One of the main benefits of the Agile methodologies (XP, Scrum, etc) is the growing popularity of unit testing. This used to be a dark art practiced by the most geeky of geeks. Only a very brave developer would spend time implementing a unit test instead of rushing a shiny new feature out the door. However, software developers (and their managers) have seen the light (or are, at least, a little more open to trying out this practice on real projects).
I have been “unit testing” for the last 8 years. Recently I decided to give my unit testing toolkit an update and check out what new shiny toys are available. Here is a summary of what I found / experimented with…
- Jmockit. This is the best mocking framework I can find. It is magical. With JDK 1.6, you add the jar to the class-path and you can instatnly mock anything. Yes, anything. I tried mocking static methods, final methods, private methods, objects created with the new operator. There is nothing this baby can not do!! Check out the comparison matrix.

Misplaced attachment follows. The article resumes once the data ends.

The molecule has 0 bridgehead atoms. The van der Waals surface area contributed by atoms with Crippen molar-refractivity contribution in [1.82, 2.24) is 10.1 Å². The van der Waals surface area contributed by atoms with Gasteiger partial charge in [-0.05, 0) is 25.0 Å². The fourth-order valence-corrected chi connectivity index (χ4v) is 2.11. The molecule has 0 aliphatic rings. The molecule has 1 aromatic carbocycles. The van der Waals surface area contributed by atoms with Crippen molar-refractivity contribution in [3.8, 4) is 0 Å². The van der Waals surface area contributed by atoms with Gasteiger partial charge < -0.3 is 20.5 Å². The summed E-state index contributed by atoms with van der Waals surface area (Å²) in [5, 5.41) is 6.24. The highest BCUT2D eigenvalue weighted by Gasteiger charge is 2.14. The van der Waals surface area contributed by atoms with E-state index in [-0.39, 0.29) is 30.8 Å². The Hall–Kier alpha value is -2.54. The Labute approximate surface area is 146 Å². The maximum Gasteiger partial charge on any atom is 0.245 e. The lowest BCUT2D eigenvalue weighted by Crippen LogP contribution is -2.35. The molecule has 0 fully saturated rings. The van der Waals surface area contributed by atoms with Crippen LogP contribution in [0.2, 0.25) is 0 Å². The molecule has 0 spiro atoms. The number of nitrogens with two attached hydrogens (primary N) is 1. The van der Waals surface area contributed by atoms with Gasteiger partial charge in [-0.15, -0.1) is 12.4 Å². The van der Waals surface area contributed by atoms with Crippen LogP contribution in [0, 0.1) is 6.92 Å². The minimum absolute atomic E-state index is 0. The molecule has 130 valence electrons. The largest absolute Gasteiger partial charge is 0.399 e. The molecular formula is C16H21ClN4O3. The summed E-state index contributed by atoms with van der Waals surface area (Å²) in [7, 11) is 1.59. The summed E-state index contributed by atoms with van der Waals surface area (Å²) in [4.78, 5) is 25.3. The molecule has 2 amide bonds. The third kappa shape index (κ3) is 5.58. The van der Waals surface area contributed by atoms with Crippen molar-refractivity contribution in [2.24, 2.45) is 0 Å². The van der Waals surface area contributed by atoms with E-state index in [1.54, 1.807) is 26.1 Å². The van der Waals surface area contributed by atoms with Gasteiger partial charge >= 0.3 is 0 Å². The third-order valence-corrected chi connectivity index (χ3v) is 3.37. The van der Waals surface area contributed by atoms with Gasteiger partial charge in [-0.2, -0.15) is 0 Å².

- Jmockit code coverage. Not only can this tool mock with the best of them, it can do code coverage as well. Seeing the tested paths really helps you in building efficient and comprehensive tests. It even tracks how many of the possible execution paths are covered. Put that in your pipe and smoke it!!
- DBunit. This old tool has been brought back to life by a new team of developer. It is the best way to set-up a database before running your test. Mocks can get you a long way, but sometimes you just need to test with a real (big) database!!
- Fest assert. OK, so I am a sucker for cool open source jars. This library makes your asserts much more readable.
- TestNG. While JUnit 3.8 stagnated the Java unit testing world, TestNG rocketed ahead with features like annotations, parametrized tests, threaded tests, etc. JUnit 4 closed the gap a little, but TestNG is still ahead. Take it out for a spin and ditch that JUnit clunker.
- Selenium. I am just getting my head around this tool. So far it seems the best way to test web sites. I have tried many other “web testing tools” and they all suck eggs big time. This one seems to have legs, but make sure you ditch the x-path locators (use css ones instead) and html format (use TestNG instead)
With so many great tools, there is no excuse for not developing (and maintaining) a comprehensive set of unit tests for your project!!